Variable rates have caught up to fixed rates
For the better part of the past year, if you hadn’t already locked in a low fixed rate for your home loan then you probably would have missed the boat. It was a sensible strategy to ride the variable rate wave, as this segment of the market was substantially cheaper than fixed, and comparably you were better off with the interest savings. As the RBA increased the Cash Rate month by month, subsequently lenders passed on the buck to us consumers and we are now in a market where variable and fixed are again placed fairly similarly.
It’s always easy looking in hindsight, but anyone predicting where interest rates would climb to was probably off the mark…including us! It seems like the RBA have positioned themselves to hike rates further, so maybe there should be some consideration toward short-term fixed rates. We are more than happy to help you with weighing up the positives and negatives of fixing in this market, or whether to continue to roll with variable for the time-being.
As refinance cash-back offers from lenders begin to withdraw from the market, the winter period could be an interesting time for the lending market and it may look drastically different leading into the back end of the year.
More inclusivity for the Home Guarantee Scheme
The federal government has recently announced it is expanding the eligibility criteria of the Home Guarantee Scheme. The Home Guarantee Scheme includes the First Home Guarantee, Regional First Home Buyer Guarantee, and Family Home Guarantee. Essentially these schemes involve the federal government acting as a guarantor on a loan, meaning eligible home buyers can purchase a home with a smaller deposit and no lender’s mortgage insurance payable.
For the First Home Guarantee & Regional First Home Buyer Guarantee, eligible home buyers will need a 5% deposit. Under the Family Home Guarantee, eligible home buyers will need a 2% deposit. It is important to note that the respective state fees and charges are payable on top of these minimum deposit amounts.
One of the more noteworthy changes relates to permanent residents of Australia, who now can access all 3 guarantees under the scheme, where previously it was restricted to Australian citizens.
The Scheme will also now allow friends, siblings, and other family members to jointly apply for the First Home Guarantee and Regional First Home Guarantee. Non-first home buyers who have not owned a property in the past 10 years will also have access.
The Family Home Guarantee too has become more inclusive. Previously, just single natural or adoptive parents with dependents were eligible. This has now been expanded to include single legal guardians of children, such as aunts, uncles, and grandparents.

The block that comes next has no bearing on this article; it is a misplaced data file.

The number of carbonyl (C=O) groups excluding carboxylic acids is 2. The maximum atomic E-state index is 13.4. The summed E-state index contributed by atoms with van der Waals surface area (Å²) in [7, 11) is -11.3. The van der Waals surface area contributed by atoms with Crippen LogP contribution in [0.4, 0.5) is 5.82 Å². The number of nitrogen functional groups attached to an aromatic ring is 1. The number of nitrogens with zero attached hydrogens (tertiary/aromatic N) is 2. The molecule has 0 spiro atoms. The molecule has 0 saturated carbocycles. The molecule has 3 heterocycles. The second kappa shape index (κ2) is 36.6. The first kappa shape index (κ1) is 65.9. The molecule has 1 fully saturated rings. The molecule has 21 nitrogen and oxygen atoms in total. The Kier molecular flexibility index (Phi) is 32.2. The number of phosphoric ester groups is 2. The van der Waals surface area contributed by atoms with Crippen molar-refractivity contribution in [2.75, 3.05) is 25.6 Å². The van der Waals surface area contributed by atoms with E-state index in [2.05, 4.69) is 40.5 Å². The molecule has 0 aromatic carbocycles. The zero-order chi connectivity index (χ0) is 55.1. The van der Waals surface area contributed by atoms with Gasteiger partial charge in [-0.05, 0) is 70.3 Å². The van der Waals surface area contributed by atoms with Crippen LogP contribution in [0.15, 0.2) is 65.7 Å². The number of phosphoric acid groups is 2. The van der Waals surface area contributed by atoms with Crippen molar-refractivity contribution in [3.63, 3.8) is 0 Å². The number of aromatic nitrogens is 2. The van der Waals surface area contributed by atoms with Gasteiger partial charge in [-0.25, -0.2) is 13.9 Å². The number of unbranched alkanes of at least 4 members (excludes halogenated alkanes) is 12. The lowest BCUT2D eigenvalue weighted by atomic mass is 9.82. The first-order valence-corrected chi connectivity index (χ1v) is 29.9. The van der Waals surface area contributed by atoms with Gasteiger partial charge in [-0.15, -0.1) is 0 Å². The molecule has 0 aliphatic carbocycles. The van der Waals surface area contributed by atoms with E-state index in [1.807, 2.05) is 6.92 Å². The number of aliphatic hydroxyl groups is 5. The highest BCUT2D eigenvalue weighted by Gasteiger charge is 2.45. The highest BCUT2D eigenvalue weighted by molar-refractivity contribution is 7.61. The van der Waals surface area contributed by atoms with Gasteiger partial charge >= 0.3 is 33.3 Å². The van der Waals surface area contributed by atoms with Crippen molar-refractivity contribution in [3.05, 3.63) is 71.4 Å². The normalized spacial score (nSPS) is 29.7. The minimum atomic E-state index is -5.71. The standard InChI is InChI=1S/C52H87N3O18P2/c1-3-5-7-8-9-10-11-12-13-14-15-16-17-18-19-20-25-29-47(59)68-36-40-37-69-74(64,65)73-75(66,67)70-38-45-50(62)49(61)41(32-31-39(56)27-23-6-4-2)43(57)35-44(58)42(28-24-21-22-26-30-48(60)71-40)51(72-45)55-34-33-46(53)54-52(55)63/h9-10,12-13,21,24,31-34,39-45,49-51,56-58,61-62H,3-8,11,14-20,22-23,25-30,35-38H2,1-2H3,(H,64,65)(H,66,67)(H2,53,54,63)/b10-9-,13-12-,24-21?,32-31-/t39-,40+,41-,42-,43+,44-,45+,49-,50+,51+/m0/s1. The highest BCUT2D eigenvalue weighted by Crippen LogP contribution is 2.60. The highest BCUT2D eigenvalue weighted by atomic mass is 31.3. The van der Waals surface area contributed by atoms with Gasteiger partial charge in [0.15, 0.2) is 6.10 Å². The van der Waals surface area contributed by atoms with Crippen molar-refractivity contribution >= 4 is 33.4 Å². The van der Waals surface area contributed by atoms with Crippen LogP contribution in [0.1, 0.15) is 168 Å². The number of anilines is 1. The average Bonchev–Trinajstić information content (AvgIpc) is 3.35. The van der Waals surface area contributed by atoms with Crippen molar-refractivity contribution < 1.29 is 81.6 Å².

There are 35,000 First Home Guarantees places made available every year, and now up until June 30, 2025, there will be an additional 10,000 places available per year for the Regional First Home Buyer Guarantee and 5,000 places available per year for the Family Home Guarantee.
Speak with us about eligibility criteria, we can check out if you will qualify and which lenders present well with the guarantees.
Cyber security in the increasingly digital finance world
As banks lean further into digital processes, and Australia continues to be targeted by cyber fraud, we all need to do our part to ensure you’re safely on-boarding with your chosen lender. Video meetings, digital fact finds, electronic file transfers, digital loan documents, e-signatures and electronic settlements; whatever part of the process it may be, it is likely to be digital nowadays (or soon to be!).
We do our best to ensure our systems are protected, not only through the software we use, but the diligence we apply to our systems. Our CRM’s, emails, and software are protected by two-factor authentication and we consistently reset passwords. Whilst we endeavour to be secure, we can only control what we can control. As finance brokers, we are constantly bombarded with scam communications and have naturally become hyperaware of everything we receive or click into. We ask you to do the same, especially when on-boarding to a lender.
It can’t hurt to double check what sign-up requests or documents we have actually sent you by ourselves, or requested a lender to send you. The bare-minimum is to simply check the email address you have received something from, and if that looks suspicious, then it probably is something to tread cautiously with. We all hope to be the ones not duped online, or to be the ‘fake’ profile used to fish another person, but in reality we are all vulnerable in this space. If something doesn’t seem right, especially when it comes to money requests, then it’s best to simply give us a call to check.
Whilst it is somewhat ironic to now suggest clicking a hyperlink, please find more information that can assist you with staying protected at https://www.cyber.gov.au/protect-yourself/spotting-scams.